Skillshare teachers earn an average of $3,500 a year through membership fees that students pay for access to online courses, according to the site.

Make Your Money Work Better for You

5. Rent Out Your Home on Airbnb

If you have a spare room in your house or apartment, or are willing to let others stay in your home when you’re not there, you can make extra cash renting out your space through Airbnb. Simply download the Airbnb app, snap a few pictures of your space, then set a price and list it for free. You pay a 3 percent service fee when you confirm a reservation.

Matt Cosgriff, a certified financial planner with Lifewise, said he has earned $200 to $600 a month by using Airbnb to rent out his apartment while he’s traveling for work. “The sharing economy can be a great way to earn an extra couple hundred dollars a month that can go a long way toward paying off student loans or saving enough for retirement,” he said.

6. Earn Extra Cash as an Urban Courier

Uber and Lyft aren’t the only ways you can make extra money in the transportation business. You can make up to $25 an hour as an urban courier with Postmates, an on-demand delivery service operating in 40 major metropolitan markets. Couriers purchase and deliver goods from restaurants and stores.

You do have to have a valid driver’s license and a smartphone to be a courier, but you don’t have to own a car. You just have to be able to make your deliveries with any form of transportation — even walking — in less than an hour.

7. Get Paid to Assist Others

If you have a flexible work schedule, or are a stay-at-home parent, you might be able to earn some extra cash as a virtual assistant. Darabi said that sites such as Zirtual and Fancy Hands connect personal assistants with people who need help with scheduling appointments, making travel arrangements and other tasks that can be completed online or by phone.

The amount you earn can vary, depending on the service you join. Fancy Hands, for example, pays $2.50 to $7 and up for tasks.

8. Make a Fast Five Bucks on Fiverr

Fiverr has become a go-to site for people looking to make money by doing small tasks for $5 a pop, hence the name Fiverr. Typical tasks might include creating short articles, producing a logo or designing a cover for a Kindle book, Darabi said.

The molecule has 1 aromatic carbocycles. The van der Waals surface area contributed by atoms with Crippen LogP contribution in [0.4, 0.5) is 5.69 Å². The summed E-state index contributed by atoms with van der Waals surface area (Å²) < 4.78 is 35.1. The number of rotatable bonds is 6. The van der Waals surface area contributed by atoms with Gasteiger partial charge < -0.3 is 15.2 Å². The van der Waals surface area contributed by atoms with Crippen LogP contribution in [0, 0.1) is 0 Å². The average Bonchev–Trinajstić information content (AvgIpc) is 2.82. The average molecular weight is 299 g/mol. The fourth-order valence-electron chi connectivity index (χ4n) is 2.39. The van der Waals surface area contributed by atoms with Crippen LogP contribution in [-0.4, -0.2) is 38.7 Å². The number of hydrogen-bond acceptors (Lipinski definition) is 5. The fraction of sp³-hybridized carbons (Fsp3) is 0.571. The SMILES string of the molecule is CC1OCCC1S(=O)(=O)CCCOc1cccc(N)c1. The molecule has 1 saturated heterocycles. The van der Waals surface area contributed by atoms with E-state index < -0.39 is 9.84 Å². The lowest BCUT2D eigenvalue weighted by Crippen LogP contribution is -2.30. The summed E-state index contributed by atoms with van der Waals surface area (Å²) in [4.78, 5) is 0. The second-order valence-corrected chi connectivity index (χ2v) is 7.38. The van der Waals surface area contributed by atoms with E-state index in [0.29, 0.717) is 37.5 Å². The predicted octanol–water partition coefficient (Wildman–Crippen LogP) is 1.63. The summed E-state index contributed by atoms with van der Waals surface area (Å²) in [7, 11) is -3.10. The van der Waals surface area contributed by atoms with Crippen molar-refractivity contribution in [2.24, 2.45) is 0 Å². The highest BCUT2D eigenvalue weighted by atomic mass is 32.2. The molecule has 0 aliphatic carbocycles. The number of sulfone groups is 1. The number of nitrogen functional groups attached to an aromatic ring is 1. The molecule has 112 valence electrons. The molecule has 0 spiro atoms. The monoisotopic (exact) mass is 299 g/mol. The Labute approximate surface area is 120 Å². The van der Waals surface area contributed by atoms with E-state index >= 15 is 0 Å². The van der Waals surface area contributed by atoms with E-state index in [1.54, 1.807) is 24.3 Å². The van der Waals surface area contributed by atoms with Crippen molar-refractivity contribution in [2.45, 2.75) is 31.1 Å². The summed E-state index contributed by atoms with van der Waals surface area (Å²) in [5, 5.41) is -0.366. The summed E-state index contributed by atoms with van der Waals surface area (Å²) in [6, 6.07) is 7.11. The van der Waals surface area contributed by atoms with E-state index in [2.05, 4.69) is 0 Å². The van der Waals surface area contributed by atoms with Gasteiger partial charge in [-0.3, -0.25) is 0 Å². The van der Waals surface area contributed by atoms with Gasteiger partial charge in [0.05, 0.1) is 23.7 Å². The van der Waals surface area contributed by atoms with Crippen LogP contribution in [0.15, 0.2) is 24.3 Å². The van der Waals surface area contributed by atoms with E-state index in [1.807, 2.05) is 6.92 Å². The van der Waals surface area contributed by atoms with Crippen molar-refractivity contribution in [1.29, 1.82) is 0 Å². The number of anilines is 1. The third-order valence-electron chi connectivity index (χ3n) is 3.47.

“But before you dismiss it as not worthwhile, note that many users create ‘gig extras,’ offering advanced or more comprehensive services for an additional fee,” he said. In fact, some Fiverr freelancers are selling enough gigs to earn six figures in a year, according to the New York Daily News.

Read: 10 Best Money Tips From Warren Buffett of All Time

9. Get Paid for Your Opinions

A fast, easy way to make extra cash online is by taking surveys. You can earn cash or gift cards through sites such as Harris Poll Online, SurveyClub, GlobalTestMarket and Swagbucks. There’s no cost to sign up for these groups.

If you have a little more time to spare, you can make more money participating in focus groups. For example, marketing research firm Focus Pointe Global pays focus group participants between $45 and $250. You can also visit a site such as to find market research companies in your area looking for participants.

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About the Author

Cameron Huddleston

Cameron Huddleston is an award-winning journalist with more than 18 years of experience writing about personal finance. Her work has appeared in Kiplinger’s Personal Finance, Business Insider, Chicago Tribune, Fortune, MSN, USA Today and many more print and online publications. She also is the author of Mom and Dad, We Need to Talk: How to Have Essential Conversations With Your Parents About Their Finances. U.S. News & World Report named her one of the top personal finance experts to follow on Twitter, and AOL Daily Finance named her one of the top 20 personal finance influencers to follow on Twitter. She has appeared on CNBC, CNN, MSNBC and “Fox & Friends” and has been a guest on ABC News Radio, Wall Street Journal Radio, NPR, WTOP in Washington, D.C., KGO in San Francisco and other personal finance radio shows nationwide. She also has been interviewed and quoted as an expert in The New York Times, Chicago Tribune, Forbes, MarketWatch and more. She has an MA in economic journalism from American University and BA in journalism and Russian studies from Washington & Lee University.